After the drilling site, the crowd piled like sardines back into the vans and headed for what was initially planned as fracturing site, but was instead a well site. Gregory said the city of Arlington determines what landscaping the gas companies use to make these highly conspicuous sites less of an eyesore.
Four well heads, appearing like larger, more complex fire hydrants, sat in the middle of the mostly barren site clinking quietly. Blue containers of fracking fluid were off to the left side of the site, and cylinders used to separate the water from the gas and meter the amount of gas sat at the right. Walter Dueease, XTO's senior regulatory affairs coordinator, assured the crowd that "redundant controls" such as multiple valves on the wells to stymie the gas flow if necessary, provide "levels of protection" throughout the process.
Once the gas is collected here, it is piped to a compressor station at 1011 West Harris Road. This marked the next stop for the big white vans. About 275 million cubic feet of natural gas moves daily through this compression station, an intermediary stop paid for by energy companies. Outside the station, the noise was comparable to the propellers of an idling small plane. The Arlington ordinance requires that compressors be housed within a structure, and this sturdy garage space is among the largest, containing three 6,000 horsepower units and six 3,000 horsepower units.
The football field-sized room housing the six units, five of which were running, gave off the jarring noise of several jackhammers, but from just outside, it was barely audible. Asked whether big sophisticated structures like this were atypical for Barnett compressor stations, Joe Velasquez, vice president of operations for Summit Midstream, which operates the facility, said, "Very much so." Compressor stations elsewhere can be found outside in plain sight (and earshot).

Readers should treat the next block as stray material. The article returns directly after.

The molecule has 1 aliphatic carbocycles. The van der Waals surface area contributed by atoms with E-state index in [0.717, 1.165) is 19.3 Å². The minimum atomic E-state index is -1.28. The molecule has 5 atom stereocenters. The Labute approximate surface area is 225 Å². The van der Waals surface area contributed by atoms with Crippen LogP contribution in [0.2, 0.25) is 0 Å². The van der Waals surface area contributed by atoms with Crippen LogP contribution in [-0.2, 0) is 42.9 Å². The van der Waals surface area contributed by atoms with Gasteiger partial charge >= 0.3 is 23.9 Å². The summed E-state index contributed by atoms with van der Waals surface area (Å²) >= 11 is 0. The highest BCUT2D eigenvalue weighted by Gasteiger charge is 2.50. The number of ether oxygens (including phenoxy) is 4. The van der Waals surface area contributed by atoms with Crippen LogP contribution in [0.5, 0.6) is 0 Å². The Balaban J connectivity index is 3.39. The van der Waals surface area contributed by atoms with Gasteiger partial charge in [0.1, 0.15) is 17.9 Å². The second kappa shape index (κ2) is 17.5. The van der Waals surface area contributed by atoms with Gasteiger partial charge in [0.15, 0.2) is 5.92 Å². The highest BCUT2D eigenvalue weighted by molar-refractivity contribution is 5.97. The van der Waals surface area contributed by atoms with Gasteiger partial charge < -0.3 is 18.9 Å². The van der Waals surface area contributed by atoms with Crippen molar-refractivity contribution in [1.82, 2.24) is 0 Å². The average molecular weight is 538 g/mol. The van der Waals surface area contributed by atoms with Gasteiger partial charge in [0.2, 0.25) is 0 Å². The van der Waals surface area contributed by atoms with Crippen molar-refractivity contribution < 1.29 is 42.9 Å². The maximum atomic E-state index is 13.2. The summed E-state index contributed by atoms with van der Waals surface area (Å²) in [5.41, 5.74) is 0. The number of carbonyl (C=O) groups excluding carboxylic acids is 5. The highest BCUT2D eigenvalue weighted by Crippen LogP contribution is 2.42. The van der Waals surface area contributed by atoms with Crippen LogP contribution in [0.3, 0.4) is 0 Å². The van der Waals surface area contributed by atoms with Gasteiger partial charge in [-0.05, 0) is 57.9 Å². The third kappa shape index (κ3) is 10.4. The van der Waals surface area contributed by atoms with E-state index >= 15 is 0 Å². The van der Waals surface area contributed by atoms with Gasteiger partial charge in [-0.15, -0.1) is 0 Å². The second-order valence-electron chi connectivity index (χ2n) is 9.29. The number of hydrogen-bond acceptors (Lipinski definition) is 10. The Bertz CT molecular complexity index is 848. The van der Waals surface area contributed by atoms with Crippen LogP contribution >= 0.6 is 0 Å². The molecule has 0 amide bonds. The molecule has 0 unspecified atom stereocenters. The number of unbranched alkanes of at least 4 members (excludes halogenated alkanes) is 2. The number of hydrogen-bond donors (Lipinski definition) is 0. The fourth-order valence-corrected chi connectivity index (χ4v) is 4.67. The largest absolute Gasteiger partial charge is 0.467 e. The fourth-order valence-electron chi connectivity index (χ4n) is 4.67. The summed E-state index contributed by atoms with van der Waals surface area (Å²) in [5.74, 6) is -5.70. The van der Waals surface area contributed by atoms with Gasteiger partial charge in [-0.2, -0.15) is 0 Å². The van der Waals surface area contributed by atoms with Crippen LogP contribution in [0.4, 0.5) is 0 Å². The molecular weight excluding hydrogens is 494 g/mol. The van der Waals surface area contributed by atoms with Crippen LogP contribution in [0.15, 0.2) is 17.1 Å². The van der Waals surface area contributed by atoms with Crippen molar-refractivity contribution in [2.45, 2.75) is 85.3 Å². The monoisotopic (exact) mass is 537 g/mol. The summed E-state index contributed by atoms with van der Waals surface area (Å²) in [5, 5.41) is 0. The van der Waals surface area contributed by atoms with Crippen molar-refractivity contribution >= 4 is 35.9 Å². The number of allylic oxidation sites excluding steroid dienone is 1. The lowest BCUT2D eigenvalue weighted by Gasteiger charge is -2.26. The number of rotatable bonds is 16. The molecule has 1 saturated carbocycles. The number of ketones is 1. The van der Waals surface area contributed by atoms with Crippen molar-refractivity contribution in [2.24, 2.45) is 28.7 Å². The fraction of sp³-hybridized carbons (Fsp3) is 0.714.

Velasquez said this station's electric compressors leave a "very small footprint" with fewer emissions than a gas station. Once the gas leaves the compressor station, it has been dehydrated -- and increased in pressure sevenfold.
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While the entire process is extremely complex and impossible to entirely cover in an afternoon, yesterday provided a solid practical overview without many surprises.
Hunt said that while she appreciates the generosity of the city of Arlington for choreographing the tour, she wished it were "less bland ... where we drop in on folks" instead of carefully "cherry-picked" locations. Task force member Cherelle Blazer had a similar reaction.
Former Dallas County Judge Margaret Keliher, also on the task force, called the day "extremely helpful" and added, "Education is important before we start making decisions."
Finkelman asked members to reserve their discussion of the field trip until next Tuesday's meeting, when they will unpack their analysis in a public forum.